Referring to FIG. 1, there is connected to weigh bin 15 a weigh bin bracket 156 which is fixedly secured to weigh bin 15. Weigh bin bracket 156, as shown in FIG. 10, is preferably fixed in facing contact with the complementary bracket 170 of the load cell 32.
 A hook portion 182 of weigh bin bracket 156 extends horizontally outwardly from the weigh bin bracket at the upper extremity thereof while an abutment 186 of the weigh bin bracket 156 extends vertically downwardly from an outboard extremity of horizontally extending hook portion 182, which engages over an upstanding leg of the bracket 170.
 The hook portion 182 and abutment 186 permit weigh bin 15 and particularly weigh bin bracket 156 to move slidably horizontally, in a direction perpendicular to the plane of the paper in FIG. 10, to be positioned so that weigh bin 15 effectively hangs on and is cantilevered from load cell 32. Load cell 32 senses the weight load of weigh bin 15 and any material contained therein.
 To protect load cell 32 from contact and possible damage by operators, load cell 32 is preferably housed within load cell enclosure box 154 as illustrated in FIG. 10. Load cell enclosure box 154 is in turn connected to upstanding panel member 30C of housing 14.
 Positioned within and preferably slidably retained by frame 14 below weigh bin 15 is a mix chamber 20 having a mixing means which is preferably in the form of a mixing agitator 22 rotatably disposed therewithin. Agitator 22 is mounted for rotation about an axis 24 (see FIG. 13) preferably shared with a pneumatically powered reciprocating rotary drive 26.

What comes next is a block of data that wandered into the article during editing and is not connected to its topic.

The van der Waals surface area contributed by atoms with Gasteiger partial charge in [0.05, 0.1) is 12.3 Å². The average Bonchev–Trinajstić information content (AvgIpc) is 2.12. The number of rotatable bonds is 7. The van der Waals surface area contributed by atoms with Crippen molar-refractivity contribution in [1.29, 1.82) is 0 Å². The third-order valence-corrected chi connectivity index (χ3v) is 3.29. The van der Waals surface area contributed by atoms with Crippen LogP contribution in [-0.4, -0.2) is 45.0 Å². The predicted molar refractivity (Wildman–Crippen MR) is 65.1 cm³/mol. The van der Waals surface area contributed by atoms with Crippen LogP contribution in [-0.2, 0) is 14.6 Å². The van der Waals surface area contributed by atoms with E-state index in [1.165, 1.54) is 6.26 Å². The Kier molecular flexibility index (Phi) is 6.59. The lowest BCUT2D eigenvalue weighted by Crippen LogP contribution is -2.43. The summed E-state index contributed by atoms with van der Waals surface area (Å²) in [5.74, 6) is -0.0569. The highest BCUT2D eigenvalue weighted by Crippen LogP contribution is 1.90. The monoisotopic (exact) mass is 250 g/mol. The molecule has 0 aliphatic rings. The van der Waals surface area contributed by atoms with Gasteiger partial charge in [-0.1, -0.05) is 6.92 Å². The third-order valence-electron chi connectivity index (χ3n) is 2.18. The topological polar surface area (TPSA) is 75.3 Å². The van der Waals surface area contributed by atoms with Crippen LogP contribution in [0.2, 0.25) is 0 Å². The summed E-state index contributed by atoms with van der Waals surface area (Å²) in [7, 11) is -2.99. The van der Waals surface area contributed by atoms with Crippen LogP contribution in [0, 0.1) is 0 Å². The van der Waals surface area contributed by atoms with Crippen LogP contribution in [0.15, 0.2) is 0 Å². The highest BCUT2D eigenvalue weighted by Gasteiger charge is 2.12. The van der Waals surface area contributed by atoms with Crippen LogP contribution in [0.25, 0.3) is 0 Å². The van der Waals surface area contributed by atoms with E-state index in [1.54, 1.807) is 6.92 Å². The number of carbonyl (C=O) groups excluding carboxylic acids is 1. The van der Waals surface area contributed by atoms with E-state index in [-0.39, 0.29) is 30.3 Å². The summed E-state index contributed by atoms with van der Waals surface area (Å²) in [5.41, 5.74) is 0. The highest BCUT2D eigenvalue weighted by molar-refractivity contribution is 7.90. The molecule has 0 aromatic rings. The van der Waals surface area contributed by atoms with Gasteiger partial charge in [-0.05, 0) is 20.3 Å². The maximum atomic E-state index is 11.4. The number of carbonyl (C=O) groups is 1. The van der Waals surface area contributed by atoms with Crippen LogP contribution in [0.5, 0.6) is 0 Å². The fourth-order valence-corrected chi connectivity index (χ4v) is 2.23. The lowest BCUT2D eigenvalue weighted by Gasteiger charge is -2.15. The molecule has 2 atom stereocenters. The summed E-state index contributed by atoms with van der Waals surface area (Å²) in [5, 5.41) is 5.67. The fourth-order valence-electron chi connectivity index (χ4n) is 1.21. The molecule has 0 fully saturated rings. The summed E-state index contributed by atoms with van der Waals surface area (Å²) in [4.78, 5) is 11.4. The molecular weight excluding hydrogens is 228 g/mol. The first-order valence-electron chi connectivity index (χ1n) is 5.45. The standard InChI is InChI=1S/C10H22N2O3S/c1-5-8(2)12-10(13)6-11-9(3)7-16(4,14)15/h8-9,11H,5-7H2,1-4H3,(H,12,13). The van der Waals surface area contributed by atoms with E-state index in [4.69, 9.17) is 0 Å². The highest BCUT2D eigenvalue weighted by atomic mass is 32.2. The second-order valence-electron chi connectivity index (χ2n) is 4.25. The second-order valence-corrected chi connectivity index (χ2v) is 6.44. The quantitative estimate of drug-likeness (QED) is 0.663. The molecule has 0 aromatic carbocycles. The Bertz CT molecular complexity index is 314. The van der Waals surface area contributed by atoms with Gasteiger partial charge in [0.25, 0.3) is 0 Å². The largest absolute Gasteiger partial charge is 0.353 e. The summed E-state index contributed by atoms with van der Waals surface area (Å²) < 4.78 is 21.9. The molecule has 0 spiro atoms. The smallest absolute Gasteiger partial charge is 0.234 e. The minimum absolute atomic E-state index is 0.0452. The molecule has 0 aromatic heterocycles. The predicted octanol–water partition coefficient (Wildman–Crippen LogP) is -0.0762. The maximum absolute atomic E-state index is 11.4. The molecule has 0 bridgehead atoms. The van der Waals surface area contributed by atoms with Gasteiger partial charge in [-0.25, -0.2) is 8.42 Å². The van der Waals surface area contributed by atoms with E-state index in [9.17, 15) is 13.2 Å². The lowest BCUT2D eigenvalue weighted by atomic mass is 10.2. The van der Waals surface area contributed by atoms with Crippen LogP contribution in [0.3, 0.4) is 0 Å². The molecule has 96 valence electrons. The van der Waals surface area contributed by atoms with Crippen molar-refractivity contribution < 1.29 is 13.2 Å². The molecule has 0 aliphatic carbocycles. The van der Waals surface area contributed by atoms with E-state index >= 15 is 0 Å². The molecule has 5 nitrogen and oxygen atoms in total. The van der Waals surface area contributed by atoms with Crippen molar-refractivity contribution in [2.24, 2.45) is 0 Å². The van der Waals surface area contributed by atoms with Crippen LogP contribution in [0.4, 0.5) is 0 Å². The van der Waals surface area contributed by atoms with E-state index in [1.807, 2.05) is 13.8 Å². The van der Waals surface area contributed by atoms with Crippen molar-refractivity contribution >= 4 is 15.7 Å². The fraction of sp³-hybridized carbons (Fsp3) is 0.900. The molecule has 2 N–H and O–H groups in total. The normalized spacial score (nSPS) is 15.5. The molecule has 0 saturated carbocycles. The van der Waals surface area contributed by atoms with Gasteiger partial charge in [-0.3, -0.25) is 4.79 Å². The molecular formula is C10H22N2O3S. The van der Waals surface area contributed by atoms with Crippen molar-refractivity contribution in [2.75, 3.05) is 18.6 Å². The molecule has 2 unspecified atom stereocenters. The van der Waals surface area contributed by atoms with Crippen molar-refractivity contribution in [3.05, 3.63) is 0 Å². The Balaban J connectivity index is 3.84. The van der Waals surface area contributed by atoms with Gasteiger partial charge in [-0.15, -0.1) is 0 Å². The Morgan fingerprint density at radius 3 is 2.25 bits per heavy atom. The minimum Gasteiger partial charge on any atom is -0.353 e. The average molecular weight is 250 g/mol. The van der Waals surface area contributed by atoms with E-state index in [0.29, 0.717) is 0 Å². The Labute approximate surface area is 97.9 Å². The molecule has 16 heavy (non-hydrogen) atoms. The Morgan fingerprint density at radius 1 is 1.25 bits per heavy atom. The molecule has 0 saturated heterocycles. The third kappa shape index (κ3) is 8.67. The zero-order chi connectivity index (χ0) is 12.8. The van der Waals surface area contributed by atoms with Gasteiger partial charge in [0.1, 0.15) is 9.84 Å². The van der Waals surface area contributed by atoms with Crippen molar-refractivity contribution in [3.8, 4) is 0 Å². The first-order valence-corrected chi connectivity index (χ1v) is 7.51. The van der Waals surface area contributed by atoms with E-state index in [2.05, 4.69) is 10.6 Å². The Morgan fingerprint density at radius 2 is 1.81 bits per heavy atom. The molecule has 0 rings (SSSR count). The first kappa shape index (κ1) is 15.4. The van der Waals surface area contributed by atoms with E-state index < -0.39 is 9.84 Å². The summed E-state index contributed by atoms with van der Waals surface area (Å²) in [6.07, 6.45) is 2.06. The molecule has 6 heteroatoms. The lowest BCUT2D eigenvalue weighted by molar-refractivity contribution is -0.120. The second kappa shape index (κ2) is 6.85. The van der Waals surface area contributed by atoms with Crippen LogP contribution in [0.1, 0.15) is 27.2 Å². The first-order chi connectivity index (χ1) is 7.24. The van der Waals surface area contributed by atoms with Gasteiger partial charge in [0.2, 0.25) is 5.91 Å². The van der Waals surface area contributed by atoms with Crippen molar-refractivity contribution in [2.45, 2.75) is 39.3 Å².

Weight of material in weigh bin 15 is preferably sensed by the load cell 32 which is preferably connected to a microprocessor at a control station, not illustrated in the drawings, which regulates operation of gravimetric blender 10 through electrical connection with the load cell, the actuators which control the piston-cylinder combinations 18 which in turn actuate the valves 19, the pneumatic drive, the piston-cylinder controlling weigh bin dump and the like.
 The microprocessor provides control of gravimetric blender 10 by monitoring, preferably on a continuous basis, weight of material, if any, at a weighing station defined by weigh bin 15. By sensing weight of weigh bin 15 and actuating appropriate piston-cylinder combinations 18 in given hoppers 14, the microprocessor serially meters respective components of solid granular resinous material to the weighing station defined by weigh bin 15 until a pre-selected weight of each of the respective components has arrived at the weigh station. Blender 10 preferably operates by blending components by weight based on settings provided to and retained within the microprocessor.